First, 40 subjects with NAFL were randomly selected from a larger group solely based on their liver fat content at baseline, when they had NAFL (liver fat content >5.56%). Subjects were then divided into two groups based on the median insulin sensitivity, which was measured from the OGTT as proposed by Matsuda and DeFronzo (16) (insulin-sensitive and insulin-resistant NAFL groups). This simple two-step approach was specifically chosen to not introduce a bias that may arise by an artificial matching process, e.g., when matching for age, sex, and or adiposity, because today it is not known how these parameters influence the relationship of liver fat content with insulin sensitivity. The same approach was chosen for the 17 subjects without NAFL (insulin-sensitive and insulin-resistant non-NAFL groups). Pearson correlations were used to test for relationships between continuous variables. Paired Student t tests were performed to compare data obtained from the same experimental group. When different groups were compared, two-sample Student t tests were applied. In addition, repeated-measures multivariate ANOVA (MANOVA) was used, which allowed us to test in a more general aspect for differences in the parameters between the insulin-sensitive and insulin-resistant groups, as well as for changes of the parameters within the subjects and to perform group × time interaction tests. For the evaluation of the mass spectrometric data, a signal-to-noise ratio of 3 was set as the limit of detection. If not otherwise stated, a significance threshold of α = 0.01 was used as a reasonable compromise between type I (false-positive) and type II (false-negative) error, as previously suggested (19). Statistical analysis was performed using Matlab version 7.9.0.529 (R2009b) (The MathWorks Inc.).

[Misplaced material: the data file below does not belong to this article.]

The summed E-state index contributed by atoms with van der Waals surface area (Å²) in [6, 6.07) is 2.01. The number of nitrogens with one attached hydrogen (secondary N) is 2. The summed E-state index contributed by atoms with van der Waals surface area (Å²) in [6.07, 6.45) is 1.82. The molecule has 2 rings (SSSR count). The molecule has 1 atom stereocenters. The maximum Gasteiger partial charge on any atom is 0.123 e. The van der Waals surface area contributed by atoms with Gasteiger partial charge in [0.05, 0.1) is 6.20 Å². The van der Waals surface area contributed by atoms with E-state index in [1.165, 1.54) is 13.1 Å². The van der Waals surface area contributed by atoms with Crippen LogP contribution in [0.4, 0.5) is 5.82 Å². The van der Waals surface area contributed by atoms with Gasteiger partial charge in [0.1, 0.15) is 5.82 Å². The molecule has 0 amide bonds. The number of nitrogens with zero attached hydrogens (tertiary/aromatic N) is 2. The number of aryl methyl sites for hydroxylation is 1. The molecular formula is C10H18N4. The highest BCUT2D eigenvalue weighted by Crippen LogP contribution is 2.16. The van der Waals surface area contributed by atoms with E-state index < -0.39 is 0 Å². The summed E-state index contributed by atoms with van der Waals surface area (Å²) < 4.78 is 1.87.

To assess the discriminative potential of metabolite subsets in a multivariate manner, we applied a wrapper-based feature subset selection approach resorting to six different heuristic optimization techniques implemented in the EvA2 framework and six classification algorithms from the WEKA package (20). We applied the feature subset selection procedures individually and additionally integrated them into an ensemble to discover particularly robust metabolite subsets (21). Comparable approaches have demonstrated their usefulness in mass spectrometry studies (22).

Characteristics of the subjects with NAFL

At baseline, the 20 insulin-sensitive and 20 insulin-resistant subjects in the NAFL groups had almost an identical mean liver fat content, whereas the mean insulin sensitivity differed largely based on the allocation of the subjects into the groups (Table 1). There was a dominance of males (75%) in the insulin-sensitive group and of females (65%) in the insulin-resistant group as well as a significant difference in age between the groups. The insulin-resistant women were older than the insulin-sensitive women (54 ± 4 vs. 46 ± 2 years, P = 0.06), and it is possible that more women in the insulin-resistant group were postmenopausal. General adiposity, as estimated from the BMI and precisely measured by magnetic resonance imaging, was lower in the insulin-sensitive group. No differences in plasma levels were detected for aspartate transaminase, alanine transaminase, high-sensitivity C-reactive protein (hs-CRP), fasting glucose, or 2-h glucose (Table 1). Also, no differences were found between the groups in the serum lipid profiles (Supplementary Table 1). Statistically significant higher fetuin-A levels, which may indicate elevated hepatic inflammation, were found in the insulin-resistant group. During the lifestyle intervention, liver fat content decreased significantly and to a similar extent in both NAFL groups, and the difference in insulin sensitivity remained unaltered between the groups at follow-up (Table 1). In the repeated-measures MANOVA, the statistical relationships at baseline and at follow-up, which were observed between and within the groups, were largely similar to the results of the Student t tests (data not shown).